Nadler suggested fining Trump officials who refuse subpoenas: report

House Judiciary Committee Chairman Jerrold NadlerJerrold (Jerry) Lewis NadlerBarr to speak at Notre Dame law school on Friday The 13 House Democrats who back Kavanaugh's impeachment Ignore the hype — this is not an impeachment inquiry MORE (D-N.Y.) earlier this month reportedly suggested fining Trump administration officials who do not comply with congressional subpoenas.

Bloomberg News reported Wednesday that Nadler floated the idea at a House leadership meeting. The outlet cited a person who attended the closed-door meeting.

According to Bloomberg, the person, who spoke to the outlet on the condition of anonymity, said the proposal would put more power behind the congressional subpoena, which many Trump officials are delaying or ignoring.

Nadler also mentioned the possibility of jailing officials who defy subpoenas, but believed that was not realistic, the source told Bloomberg.

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A spokesperson for Nadler told The Hill he was "not sure where Bloomberg got this from." The spokesperson did not immediately respond when asked for further comment on the report.

President TrumpDonald John TrumpWHCA calls on Trump to denounce video depicting him shooting media outlets Video of fake Trump shooting members of media shown at his Miami resort: report Trump hits Fox News's Chris Wallace over Ukraine coverage MORE on Wednesday told reporters he planned to fight "all the subpoenas." He also called a Judiciary subpoena of former White House counsel Don McGahn "ridiculous."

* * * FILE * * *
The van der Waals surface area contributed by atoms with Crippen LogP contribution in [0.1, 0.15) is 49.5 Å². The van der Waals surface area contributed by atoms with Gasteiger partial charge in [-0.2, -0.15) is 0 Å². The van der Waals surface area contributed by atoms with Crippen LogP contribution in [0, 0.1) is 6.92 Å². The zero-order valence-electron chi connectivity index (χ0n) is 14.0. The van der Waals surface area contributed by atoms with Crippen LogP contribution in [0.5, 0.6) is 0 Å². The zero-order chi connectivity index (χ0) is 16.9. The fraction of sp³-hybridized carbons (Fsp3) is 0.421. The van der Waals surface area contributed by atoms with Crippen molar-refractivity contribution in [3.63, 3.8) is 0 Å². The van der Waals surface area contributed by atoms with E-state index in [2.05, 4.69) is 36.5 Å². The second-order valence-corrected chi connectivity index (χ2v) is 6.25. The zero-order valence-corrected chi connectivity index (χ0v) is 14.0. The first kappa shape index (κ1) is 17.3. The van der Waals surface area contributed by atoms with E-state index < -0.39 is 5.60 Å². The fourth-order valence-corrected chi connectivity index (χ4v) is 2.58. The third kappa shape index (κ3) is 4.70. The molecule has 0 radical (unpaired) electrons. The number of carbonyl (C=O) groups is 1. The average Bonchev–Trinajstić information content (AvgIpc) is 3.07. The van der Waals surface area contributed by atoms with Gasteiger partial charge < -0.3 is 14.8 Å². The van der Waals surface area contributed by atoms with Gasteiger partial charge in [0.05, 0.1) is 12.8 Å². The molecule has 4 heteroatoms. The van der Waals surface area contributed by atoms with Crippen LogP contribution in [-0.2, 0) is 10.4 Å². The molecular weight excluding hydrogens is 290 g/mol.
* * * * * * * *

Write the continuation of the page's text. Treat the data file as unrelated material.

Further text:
"Look, these aren't impartial people," he said. "The Democrats are trying to win 2020. They're not going to win with the people that I see, and they're not going to win against me."

"The only way they can luck out is by constantly going after me on nonsense," he added.

The Washington Post reported Tuesday evening that the White House particularly plans to fight the subpoena of McGahn.

Nadler responded to the report by saying in a statement that an attempt to stop McGahn from testifying would be an "act of obstruction."

The committee demanded that McGahn testify before May 21. The panel considers McGahn to be a key witness in its probe into potential obstruction of justice.

The former White House lawyer spent hours speaking to special counsel Robert MuellerRobert (Bob) Swan MuellerFox News legal analyst says Trump call with Ukraine leader could be 'more serious' than what Mueller 'dragged up' Lewandowski says Mueller report was 'very clear' in proving 'there was no obstruction,' despite having 'never' read it Fox's Cavuto roasts Trump over criticism of network MORE for his investigation. McGahn's account of instances of potential obstruction were repeatedly cited in the special counsel report released last week.